HINDMAN: Good to the Last Drop

To be honest with you, I was preparing myself for this column to once again be about another unfortunate turn of events that would ultimately take us out of snatching a good result.

I cannot begin to describe to you how happy I am that I’m 100 percent wrong.

This season has been nothing but horrible, horrible luck for the VOLT Racing team but the crew just kept pushing forward. Finally. We finally got it done in probably just about the most dramatic way possible. Whatever, we’ll take it anyway we can get it.

I’ll dive a bit deeper into why I was mentally preparing myself for yet another tough race, as the reasons behind that thought process are quite plentiful yet justified.

Road America is not supposed to be a “Mustang” track, especially following recent performance changes. We more or less knew that and were expecting an uphill battle going into the weekend.

Along with this, Road America historically turns into a fuel mileage race due to the track being so long in terms of distance as well as the high speed nature of the circuit leading to extremely high fuel consumption.

I’d say the high fuel consumption is really what changes the dynamic of these races and nobody really sees a naturally aspirated, 5.2 liter DOHC V8 monster of a power plant as “fuel efficient”. Definitely not the first term that pops into my mind.

Testing, official practice, and qualifying showed that we were one of the quickest cars, as well as being one of the leading Ford’s over one lap.

However, similar to CTMP and Lime Rock we found ourselves in a scenario where our tire degradation was pretty extreme, even compared to the other Mustangs. This was a pretty major concern for the race, but unfortunately we ran out of practice time before we really had it sorted.

Alan’s opening stint saw him move from 14th to 11th, but it was one marred by lengthy full course cautions, the worst being an extremely significant impact in the Kink.

Nice to hear that the drivers involved are ok, but that’s absolutely the last thing you want to see happen before you get in the car. Such is life though, and the task at hand takes immediate priority.

Since that full course yellow was so long, it began before the driver change window opened and only ended with an hour and five minutes left on the clock.

Well short of a full fuel stint, but since we are so far out of the championship fight, Mike Johnson and the crew figured we go all in and give fuel saving to the end a shot.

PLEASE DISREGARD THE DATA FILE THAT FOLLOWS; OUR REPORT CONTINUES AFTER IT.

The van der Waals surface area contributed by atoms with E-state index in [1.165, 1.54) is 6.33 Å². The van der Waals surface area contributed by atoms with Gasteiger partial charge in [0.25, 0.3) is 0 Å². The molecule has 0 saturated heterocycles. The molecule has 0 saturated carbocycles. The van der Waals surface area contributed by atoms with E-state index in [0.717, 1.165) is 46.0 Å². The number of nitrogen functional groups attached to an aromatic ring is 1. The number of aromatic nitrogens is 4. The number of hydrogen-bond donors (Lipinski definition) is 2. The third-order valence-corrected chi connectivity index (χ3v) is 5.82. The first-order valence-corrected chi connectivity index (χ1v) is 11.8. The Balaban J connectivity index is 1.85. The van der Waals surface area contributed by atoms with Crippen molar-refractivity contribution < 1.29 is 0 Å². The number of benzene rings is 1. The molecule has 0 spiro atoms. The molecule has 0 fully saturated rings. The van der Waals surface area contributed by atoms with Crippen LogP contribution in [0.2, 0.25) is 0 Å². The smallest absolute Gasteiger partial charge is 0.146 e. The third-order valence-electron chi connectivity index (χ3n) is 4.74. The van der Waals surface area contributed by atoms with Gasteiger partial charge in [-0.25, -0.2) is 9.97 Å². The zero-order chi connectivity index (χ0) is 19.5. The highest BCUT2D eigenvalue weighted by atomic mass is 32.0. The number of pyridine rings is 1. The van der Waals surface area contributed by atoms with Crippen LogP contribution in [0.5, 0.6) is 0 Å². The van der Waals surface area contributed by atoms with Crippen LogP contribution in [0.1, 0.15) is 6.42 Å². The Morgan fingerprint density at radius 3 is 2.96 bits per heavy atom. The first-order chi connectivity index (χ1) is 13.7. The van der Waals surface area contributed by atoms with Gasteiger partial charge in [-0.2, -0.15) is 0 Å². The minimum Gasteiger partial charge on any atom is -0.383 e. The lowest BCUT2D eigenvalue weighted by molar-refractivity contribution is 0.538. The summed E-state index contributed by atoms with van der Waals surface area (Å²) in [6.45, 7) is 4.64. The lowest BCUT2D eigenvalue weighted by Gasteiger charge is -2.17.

We restarted the race P3 after an incredible stop by the VOLT Racing crew and started saving right from that moment on to the end of the race.

Constant communication with Mike, along with a ton of number crunching by our engineers Dave Bascombe and Chris Vallee, lead to a very low per lap fuel consumption number that needed to be achieved in order to make this work.

They had a rough idea of what others were running for strategy but it could not allow us to change our own. Making it to the end was priority No. 1, and if other cars were passing us left and right, so be it.

I had more and more confidence in the plan the deeper we went into the race. Watching other cars go around us, pull a gap, then only starting their attempts at saving fuel told me that we were on the right path.

I swear that those last three laps were the slowest of my life in a race. The fuel consumption target was getting more and more absurd, but whatever action that needed to be taken in order to achieve the target was done without hesitation.

That involved driving down those long, high speed straights known only to Road America at half throttle. Coming out of Turn 14 the final time, I knew we had enough to make it up the hill to start/finish, but I still had my foot over the clutch ready to kick it and coast if necessary.

Luckily that wasn’t the case, we were good to the last drop, and sweet, sweet victory was ours.

Back to running two championships this weekend, the Prestige Performance/Wayne Taylor Racing’s runs in both Lamborghini Super Trofeo races were not quite as exciting, but equally as stressful.

We rolled off the truck with a very strong car and only made minor changes from there. One small error from me in qualifying cost us enough to be P2 on the grid for Race 1 by only four hundredths of a second.

This turned out to be a pretty significant factor for Jonathan and me in both races this weekend, as the ability to follow other cars closely with this new aero package at a high speed track such as Road America becomes a very complicated task.

Moving forward, it will definitely take some adjusting between the driving and set-up in order to work through traffic efficiently, but this is the way learning an extensively updated car goes.

We ended our weekend with very strong runs in both races; 2nd in Race 1 and 3rd in Race 2. I find solace in the fact that we know we can make strong improvements moving forward to VIR.

You know it was a good weekend when you find yourself on all three steps of the podium at some point, and that would not be possible without the effort and support of both VOLT Racing and Wayne Taylor Racing.

Thank you to Alan, VOLT Lighting, Trim-Tex, Prestige Performance, and finally the crews that really bust their asses in order to make it all happen. It’s always nice to repay their efforts with some hardware.

HINDMAN: When Life Gives You… Limes?